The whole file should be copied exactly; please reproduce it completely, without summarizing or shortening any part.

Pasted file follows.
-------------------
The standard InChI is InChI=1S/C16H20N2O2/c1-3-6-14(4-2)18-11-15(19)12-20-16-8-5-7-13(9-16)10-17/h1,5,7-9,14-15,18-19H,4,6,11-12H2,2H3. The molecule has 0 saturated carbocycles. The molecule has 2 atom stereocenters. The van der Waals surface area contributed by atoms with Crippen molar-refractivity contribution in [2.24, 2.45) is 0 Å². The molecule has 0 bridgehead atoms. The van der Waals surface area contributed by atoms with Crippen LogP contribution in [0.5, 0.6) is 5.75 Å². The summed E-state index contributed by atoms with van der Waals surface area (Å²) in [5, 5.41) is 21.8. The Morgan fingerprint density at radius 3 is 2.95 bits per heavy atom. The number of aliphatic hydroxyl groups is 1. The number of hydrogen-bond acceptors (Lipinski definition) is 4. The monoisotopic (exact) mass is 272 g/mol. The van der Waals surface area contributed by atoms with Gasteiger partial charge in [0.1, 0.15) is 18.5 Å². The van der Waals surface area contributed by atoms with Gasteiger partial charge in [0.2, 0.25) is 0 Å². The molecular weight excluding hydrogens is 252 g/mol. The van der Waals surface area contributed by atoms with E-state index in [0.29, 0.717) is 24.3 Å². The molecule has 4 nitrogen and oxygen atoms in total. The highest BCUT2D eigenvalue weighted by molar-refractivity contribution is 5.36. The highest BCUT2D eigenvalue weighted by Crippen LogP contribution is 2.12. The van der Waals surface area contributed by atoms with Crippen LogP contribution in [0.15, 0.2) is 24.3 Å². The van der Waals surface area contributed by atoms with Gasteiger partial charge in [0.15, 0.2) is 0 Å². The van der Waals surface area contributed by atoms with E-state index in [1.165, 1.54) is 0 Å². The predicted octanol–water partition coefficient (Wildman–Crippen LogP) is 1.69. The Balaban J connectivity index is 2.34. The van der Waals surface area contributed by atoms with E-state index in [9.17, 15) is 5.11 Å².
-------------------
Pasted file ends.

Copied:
The standard InChI is InChI=1S/C16H20N2O2/c1-3-6-14(4-2)18-11-15(19)12-20-16-8-5-7-13(9-16)10-17/h1,5,7-9,14-15,18-19H,4,6,11-12H2,2H3. The molecule has 0 saturated carbocycles. The molecule has 2 atom stereocenters. The van der Waals surface area contributed by atoms with Crippen molar-refractivity contribution in [2.24, 2.45) is 0 Å². The molecule has 0 bridgehead atoms. The van der Waals surface area contributed by atoms with Crippen LogP contribution in [0.5, 0.6) is 5.75 Å². The summed E-state index contributed by atoms with van der Waals surface area (Å²) in [5, 5.41) is 21.8. The Morgan fingerprint density at radius 3 is 2.95 bits per heavy atom. The number of aliphatic hydroxyl groups is 1. The number of hydrogen-bond acceptors (Lipinski definition) is 4. The monoisotopic (exact) mass is 272 g/mol. The van der Waals surface area contributed by atoms with Gasteiger partial charge in [0.1, 0.15) is 18.5 Å². The van der Waals surface area contributed by atoms with Gasteiger partial charge in [0.2, 0.25) is 0 Å². The molecular weight excluding hydrogens is 252 g/mol. The van der Waals surface area contributed by atoms with E-state index in [0.29, 0.717) is 24.3 Å². The molecule has 4 nitrogen and oxygen atoms in total. The highest BCUT2D eigenvalue weighted by molar-refractivity contribution is 5.36. The highest BCUT2D eigenvalue weighted by Crippen LogP contribution is 2.12. The van der Waals surface area contributed by atoms with Crippen LogP contribution in [0.15, 0.2) is 24.3 Å². The van der Waals surface area contributed by atoms with Gasteiger partial charge in [0.15, 0.2) is 0 Å². The van der Waals surface area contributed by atoms with E-state index in [1.165, 1.54) is 0 Å². The predicted octanol–water partition coefficient (Wildman–Crippen LogP) is 1.69. The Balaban J connectivity index is 2.34. The van der Waals surface area contributed by atoms with E-state index in [9.17, 15) is 5.11 Å².